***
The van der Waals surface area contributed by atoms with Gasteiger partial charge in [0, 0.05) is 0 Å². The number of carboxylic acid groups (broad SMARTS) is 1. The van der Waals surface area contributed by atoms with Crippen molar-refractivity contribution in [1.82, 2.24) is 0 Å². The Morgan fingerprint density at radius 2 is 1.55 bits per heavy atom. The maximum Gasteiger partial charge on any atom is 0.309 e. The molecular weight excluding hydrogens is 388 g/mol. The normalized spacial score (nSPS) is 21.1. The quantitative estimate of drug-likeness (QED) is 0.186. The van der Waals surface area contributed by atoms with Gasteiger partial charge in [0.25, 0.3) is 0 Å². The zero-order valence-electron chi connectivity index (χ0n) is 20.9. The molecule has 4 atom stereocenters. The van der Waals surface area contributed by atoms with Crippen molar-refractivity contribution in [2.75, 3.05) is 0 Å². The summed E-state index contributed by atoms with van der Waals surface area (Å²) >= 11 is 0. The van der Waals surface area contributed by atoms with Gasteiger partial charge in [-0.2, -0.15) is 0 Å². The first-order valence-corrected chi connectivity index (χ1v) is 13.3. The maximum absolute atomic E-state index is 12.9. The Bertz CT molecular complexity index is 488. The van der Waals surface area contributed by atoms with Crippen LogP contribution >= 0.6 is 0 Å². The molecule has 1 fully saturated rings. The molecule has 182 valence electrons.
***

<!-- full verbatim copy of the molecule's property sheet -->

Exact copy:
The van der Waals surface area contributed by atoms with Gasteiger partial charge in [0, 0.05) is 0 Å². The number of carboxylic acid groups (broad SMARTS) is 1. The van der Waals surface area contributed by atoms with Crippen molar-refractivity contribution in [1.82, 2.24) is 0 Å². The Morgan fingerprint density at radius 2 is 1.55 bits per heavy atom. The maximum Gasteiger partial charge on any atom is 0.309 e. The molecular weight excluding hydrogens is 388 g/mol. The normalized spacial score (nSPS) is 21.1. The quantitative estimate of drug-likeness (QED) is 0.186. The van der Waals surface area contributed by atoms with Gasteiger partial charge in [0.25, 0.3) is 0 Å². The zero-order valence-electron chi connectivity index (χ0n) is 20.9. The molecule has 4 atom stereocenters. The van der Waals surface area contributed by atoms with Crippen molar-refractivity contribution in [2.75, 3.05) is 0 Å². The summed E-state index contributed by atoms with van der Waals surface area (Å²) >= 11 is 0. The van der Waals surface area contributed by atoms with Gasteiger partial charge in [-0.2, -0.15) is 0 Å². The first-order valence-corrected chi connectivity index (χ1v) is 13.3. The maximum absolute atomic E-state index is 12.9. The Bertz CT molecular complexity index is 488. The van der Waals surface area contributed by atoms with Crippen LogP contribution >= 0.6 is 0 Å². The molecule has 1 fully saturated rings. The molecule has 182 valence electrons.